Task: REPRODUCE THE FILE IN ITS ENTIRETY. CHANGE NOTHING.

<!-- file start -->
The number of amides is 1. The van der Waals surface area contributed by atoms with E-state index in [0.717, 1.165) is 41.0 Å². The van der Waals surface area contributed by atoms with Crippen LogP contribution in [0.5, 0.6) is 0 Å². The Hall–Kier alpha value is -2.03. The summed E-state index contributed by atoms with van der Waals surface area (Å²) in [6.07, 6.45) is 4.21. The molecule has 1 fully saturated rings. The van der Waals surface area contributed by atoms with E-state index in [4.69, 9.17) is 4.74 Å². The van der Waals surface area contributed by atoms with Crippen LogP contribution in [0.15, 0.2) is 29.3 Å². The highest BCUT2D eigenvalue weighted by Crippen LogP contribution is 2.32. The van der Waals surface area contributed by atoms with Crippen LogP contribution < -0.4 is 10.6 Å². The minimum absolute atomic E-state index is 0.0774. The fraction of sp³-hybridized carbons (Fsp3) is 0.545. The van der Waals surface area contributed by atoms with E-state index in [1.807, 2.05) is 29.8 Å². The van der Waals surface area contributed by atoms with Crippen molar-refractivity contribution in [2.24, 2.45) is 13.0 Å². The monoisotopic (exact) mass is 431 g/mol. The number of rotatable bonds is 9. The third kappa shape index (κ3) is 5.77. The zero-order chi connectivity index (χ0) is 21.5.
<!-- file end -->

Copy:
The number of amides is 1. The van der Waals surface area contributed by atoms with E-state index in [0.717, 1.165) is 41.0 Å². The van der Waals surface area contributed by atoms with Crippen LogP contribution in [0.5, 0.6) is 0 Å². The Hall–Kier alpha value is -2.03. The summed E-state index contributed by atoms with van der Waals surface area (Å²) in [6.07, 6.45) is 4.21. The molecule has 1 fully saturated rings. The van der Waals surface area contributed by atoms with E-state index in [4.69, 9.17) is 4.74 Å². The van der Waals surface area contributed by atoms with Crippen LogP contribution in [0.15, 0.2) is 29.3 Å². The highest BCUT2D eigenvalue weighted by Crippen LogP contribution is 2.32. The van der Waals surface area contributed by atoms with Crippen LogP contribution < -0.4 is 10.6 Å². The minimum absolute atomic E-state index is 0.0774. The fraction of sp³-hybridized carbons (Fsp3) is 0.545. The van der Waals surface area contributed by atoms with E-state index in [1.807, 2.05) is 29.8 Å². The van der Waals surface area contributed by atoms with Crippen molar-refractivity contribution in [2.24, 2.45) is 13.0 Å². The monoisotopic (exact) mass is 431 g/mol. The number of rotatable bonds is 9. The third kappa shape index (κ3) is 5.77. The zero-order chi connectivity index (χ0) is 21.5.